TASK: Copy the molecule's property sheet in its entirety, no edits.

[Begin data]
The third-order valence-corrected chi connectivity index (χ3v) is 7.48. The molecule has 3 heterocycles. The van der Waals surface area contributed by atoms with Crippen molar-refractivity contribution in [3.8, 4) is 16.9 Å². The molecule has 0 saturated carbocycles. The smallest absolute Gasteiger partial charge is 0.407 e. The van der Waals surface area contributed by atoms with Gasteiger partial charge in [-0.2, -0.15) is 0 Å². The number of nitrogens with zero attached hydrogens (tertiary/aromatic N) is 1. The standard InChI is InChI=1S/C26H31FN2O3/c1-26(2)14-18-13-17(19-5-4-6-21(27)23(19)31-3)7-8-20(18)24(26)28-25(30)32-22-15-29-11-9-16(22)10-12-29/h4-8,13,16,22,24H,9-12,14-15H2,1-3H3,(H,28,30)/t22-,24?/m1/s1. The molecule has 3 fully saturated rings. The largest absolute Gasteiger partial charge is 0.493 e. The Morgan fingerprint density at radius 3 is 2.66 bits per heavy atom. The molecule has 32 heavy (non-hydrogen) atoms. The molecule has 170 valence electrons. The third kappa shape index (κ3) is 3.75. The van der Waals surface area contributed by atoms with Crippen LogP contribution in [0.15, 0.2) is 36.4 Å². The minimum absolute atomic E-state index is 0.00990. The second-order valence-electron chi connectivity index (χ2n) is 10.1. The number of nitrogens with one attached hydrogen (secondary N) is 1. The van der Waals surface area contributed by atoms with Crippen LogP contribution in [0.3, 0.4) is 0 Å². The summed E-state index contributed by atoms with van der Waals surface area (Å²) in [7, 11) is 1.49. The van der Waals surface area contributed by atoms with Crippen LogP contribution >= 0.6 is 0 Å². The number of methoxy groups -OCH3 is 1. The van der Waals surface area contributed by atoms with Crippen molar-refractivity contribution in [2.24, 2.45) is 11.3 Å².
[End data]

The third-order valence-corrected chi connectivity index (χ3v) is 7.48. The molecule has 3 heterocycles. The van der Waals surface area contributed by atoms with Crippen molar-refractivity contribution in [3.8, 4) is 16.9 Å². The molecule has 0 saturated carbocycles. The smallest absolute Gasteiger partial charge is 0.407 e. The van der Waals surface area contributed by atoms with Gasteiger partial charge in [-0.2, -0.15) is 0 Å². The number of nitrogens with zero attached hydrogens (tertiary/aromatic N) is 1. The standard InChI is InChI=1S/C26H31FN2O3/c1-26(2)14-18-13-17(19-5-4-6-21(27)23(19)31-3)7-8-20(18)24(26)28-25(30)32-22-15-29-11-9-16(22)10-12-29/h4-8,13,16,22,24H,9-12,14-15H2,1-3H3,(H,28,30)/t22-,24?/m1/s1. The molecule has 3 fully saturated rings. The largest absolute Gasteiger partial charge is 0.493 e. The Morgan fingerprint density at radius 3 is 2.66 bits per heavy atom. The molecule has 32 heavy (non-hydrogen) atoms. The molecule has 170 valence electrons. The third kappa shape index (κ3) is 3.75. The van der Waals surface area contributed by atoms with Crippen LogP contribution in [0.15, 0.2) is 36.4 Å². The minimum absolute atomic E-state index is 0.00990. The second-order valence-electron chi connectivity index (χ2n) is 10.1. The number of nitrogens with one attached hydrogen (secondary N) is 1. The van der Waals surface area contributed by atoms with Crippen LogP contribution in [0.3, 0.4) is 0 Å². The summed E-state index contributed by atoms with van der Waals surface area (Å²) in [7, 11) is 1.49. The van der Waals surface area contributed by atoms with Crippen LogP contribution >= 0.6 is 0 Å². The number of methoxy groups -OCH3 is 1. The van der Waals surface area contributed by atoms with Crippen molar-refractivity contribution in [2.24, 2.45) is 11.3 Å².